BBC reports on a study reassembling the genome of a man and woman preserved for centuries under the ash of Pompeii, and what the ancient DNA can teach us today:
The two people were first discovered in 1933, in what Pompeii archaeologists have called Casa del Fabbro, or The Craftsman’s House.
They were slumped in the corner of the dining room, almost as though they were having lunch when the eruption occurred – on 24 August 79AD. One recent study suggested that the huge cloud of ash from the eruption of Mount Vesuvius could have become lethal for the city’s residents in less than 20 minutes.
The two victims the researchers studied, according to anthropologist Dr Serena Viva from the University of Salento, were not attempting to escape.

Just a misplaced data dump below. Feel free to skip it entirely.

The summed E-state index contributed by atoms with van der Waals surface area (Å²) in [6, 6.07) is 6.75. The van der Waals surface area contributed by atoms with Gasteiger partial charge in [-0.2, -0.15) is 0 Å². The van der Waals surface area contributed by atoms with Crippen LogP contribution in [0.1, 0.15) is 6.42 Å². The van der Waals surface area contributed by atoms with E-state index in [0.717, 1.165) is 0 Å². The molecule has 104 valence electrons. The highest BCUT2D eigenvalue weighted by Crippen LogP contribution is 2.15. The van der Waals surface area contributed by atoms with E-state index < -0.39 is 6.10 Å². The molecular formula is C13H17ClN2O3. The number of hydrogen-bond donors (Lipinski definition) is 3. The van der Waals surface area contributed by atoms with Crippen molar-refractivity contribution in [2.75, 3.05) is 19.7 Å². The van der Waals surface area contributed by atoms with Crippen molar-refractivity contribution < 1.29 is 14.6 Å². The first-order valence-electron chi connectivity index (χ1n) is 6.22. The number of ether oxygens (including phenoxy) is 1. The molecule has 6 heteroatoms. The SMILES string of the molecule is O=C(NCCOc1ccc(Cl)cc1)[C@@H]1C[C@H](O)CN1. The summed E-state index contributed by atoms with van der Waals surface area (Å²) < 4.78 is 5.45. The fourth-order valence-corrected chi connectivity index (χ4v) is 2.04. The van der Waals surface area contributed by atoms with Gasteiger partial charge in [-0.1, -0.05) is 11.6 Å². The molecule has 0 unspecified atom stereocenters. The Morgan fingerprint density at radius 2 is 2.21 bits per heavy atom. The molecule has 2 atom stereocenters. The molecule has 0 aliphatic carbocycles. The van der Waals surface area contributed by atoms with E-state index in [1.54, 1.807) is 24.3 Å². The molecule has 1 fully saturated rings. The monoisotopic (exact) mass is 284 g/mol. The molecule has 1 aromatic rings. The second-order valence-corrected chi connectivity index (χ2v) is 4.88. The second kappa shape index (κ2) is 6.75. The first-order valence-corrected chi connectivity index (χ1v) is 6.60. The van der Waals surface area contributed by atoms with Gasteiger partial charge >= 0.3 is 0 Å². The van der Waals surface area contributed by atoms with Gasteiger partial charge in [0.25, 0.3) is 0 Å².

“From the position [of their bodies] it seems they were not running away,” Dr Viva told BBC Radio 4’s Inside Science. “The answer to why they weren’t fleeing could lie in their health conditions.”
The genetic study revealed that the man’s skeleton contained DNA from tuberculosis-causing bacteria, suggesting he might have had the disease prior to his death. And a fragment of bone at the base of his skull contained enough intact DNA to work out his entire genetic code.
This showed that he shared “genetic markers” – or recognisable reference points in his genetic code – with other individuals who lived in Italy during the Roman Imperial age. But he also had a group of genes commonly found in those from the island of Sardinia, which suggested there might have been high levels of genetic diversity across the Italian Peninsula at the time.
You can read more of the anthropological genetics research here, in Scientific Reports.